The rail road is another great curiosity, as you know how rail roads are built, I will not attempt to tell you anything about them further than I have had a fine ride of 10 miles on the road that runs from here to Worcester. I think I never before went through the air as fast as I wanted but to go at the rate of 35 miles an hour is fast as I care about. Enough I had to hold my hat and hair on we went so fast riding after steam power on a rail road is some like sliding down hill only you don't have to drag the sled back and besides you can ride up hill as well as down and just as fast.
Boston Common is as pleasant a place as I ever saw. I think there is about 30 acres in it and a small frog pond in the middle which with the trees that are planted on the walks add greatly to the beauty of the place. It is resorted to early in the morning by Gentlemen and ladies to take the morning air and walk. The State House stands on the west side of the common on an elevated spot of ground and from the cupelo which is very high you have a fine view of the Harbor, Charlestown, Cambridge, Roxbury, Chelsea, and all Boston.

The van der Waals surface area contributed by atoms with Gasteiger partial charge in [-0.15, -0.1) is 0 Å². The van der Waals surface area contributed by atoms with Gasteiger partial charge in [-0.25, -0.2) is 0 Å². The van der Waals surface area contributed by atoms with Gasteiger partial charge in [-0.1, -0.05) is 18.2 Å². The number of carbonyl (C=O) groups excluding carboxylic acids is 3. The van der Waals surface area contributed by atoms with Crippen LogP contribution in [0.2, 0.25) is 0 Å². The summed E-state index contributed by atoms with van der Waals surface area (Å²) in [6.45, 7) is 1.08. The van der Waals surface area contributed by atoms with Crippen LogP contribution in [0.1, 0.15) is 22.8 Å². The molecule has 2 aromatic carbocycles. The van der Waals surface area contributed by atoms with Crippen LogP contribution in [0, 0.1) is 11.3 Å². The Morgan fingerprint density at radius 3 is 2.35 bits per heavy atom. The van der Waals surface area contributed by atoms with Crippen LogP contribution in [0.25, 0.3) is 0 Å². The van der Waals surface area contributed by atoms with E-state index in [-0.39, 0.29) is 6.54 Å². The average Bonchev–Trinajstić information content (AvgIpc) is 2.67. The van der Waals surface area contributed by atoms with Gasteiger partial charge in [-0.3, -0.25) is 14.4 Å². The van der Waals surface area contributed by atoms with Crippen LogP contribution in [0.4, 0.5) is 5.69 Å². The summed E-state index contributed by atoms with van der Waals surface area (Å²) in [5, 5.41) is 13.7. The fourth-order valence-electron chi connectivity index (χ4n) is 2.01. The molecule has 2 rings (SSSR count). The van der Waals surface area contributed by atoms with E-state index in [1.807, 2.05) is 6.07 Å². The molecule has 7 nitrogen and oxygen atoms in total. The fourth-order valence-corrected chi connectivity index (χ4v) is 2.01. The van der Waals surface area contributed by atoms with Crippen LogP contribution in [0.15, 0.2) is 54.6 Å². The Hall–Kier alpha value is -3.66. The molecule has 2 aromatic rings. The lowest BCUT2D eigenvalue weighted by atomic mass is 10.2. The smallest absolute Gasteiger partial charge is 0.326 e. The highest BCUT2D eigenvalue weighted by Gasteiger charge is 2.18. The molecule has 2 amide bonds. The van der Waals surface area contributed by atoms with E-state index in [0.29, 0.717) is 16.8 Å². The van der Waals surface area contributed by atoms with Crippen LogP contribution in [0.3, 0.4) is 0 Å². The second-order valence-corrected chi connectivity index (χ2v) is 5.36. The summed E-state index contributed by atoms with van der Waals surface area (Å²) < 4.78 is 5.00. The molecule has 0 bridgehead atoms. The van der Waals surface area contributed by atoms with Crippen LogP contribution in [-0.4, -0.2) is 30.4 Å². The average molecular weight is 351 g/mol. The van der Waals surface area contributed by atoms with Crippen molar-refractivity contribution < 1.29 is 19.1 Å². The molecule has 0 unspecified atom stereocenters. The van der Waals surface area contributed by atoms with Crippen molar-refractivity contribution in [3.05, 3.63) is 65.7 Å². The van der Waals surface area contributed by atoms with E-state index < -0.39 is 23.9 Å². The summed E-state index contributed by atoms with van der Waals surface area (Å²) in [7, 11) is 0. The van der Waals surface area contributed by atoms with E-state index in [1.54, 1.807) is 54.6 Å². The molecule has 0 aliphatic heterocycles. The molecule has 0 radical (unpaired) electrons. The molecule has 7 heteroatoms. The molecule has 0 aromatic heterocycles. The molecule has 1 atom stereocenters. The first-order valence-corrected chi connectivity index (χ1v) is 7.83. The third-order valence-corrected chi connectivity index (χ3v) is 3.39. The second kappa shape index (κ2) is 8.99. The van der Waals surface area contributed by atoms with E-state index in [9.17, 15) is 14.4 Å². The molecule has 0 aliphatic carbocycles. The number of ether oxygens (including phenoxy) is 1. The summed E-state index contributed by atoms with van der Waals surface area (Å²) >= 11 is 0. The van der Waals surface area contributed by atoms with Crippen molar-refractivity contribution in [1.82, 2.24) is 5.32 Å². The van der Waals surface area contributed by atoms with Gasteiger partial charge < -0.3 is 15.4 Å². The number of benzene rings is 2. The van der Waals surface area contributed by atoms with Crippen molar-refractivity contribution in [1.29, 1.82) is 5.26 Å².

I should be glad to write you better news about myself as to a situation but the times being so hard here this spring business is very dull indeed and thus renders it almost impossible to obtain a place. I am in a very good house now, a short time until I can get a place. Should like to stay where I am as it is one of the best houses in Boston, they do two thousand and upwards a day these days & the reason of my getting in here was they had more writing than their one Bookkeeper could do and they have kept me to writing all the time. I have been here but when business gets over they won't have more than one can do at writing and they won't want me unless one of their clerks leaves, in that case I shall stay. I am to know in a few days.
You can afford to look over all bad spelling and bad composition in this letter it is so long. Give my love to all that enquire after me. You need not expect to see me in Gouverneur in a good while if I stay in Boston
To James M. Smith, ESq.
H L. Keyes
Colonel Crockett arrived in town Sabbath day and makes or is the cause of considerable excitement, I have (not) seen the Gentleman as yet but mean to before he leaves town.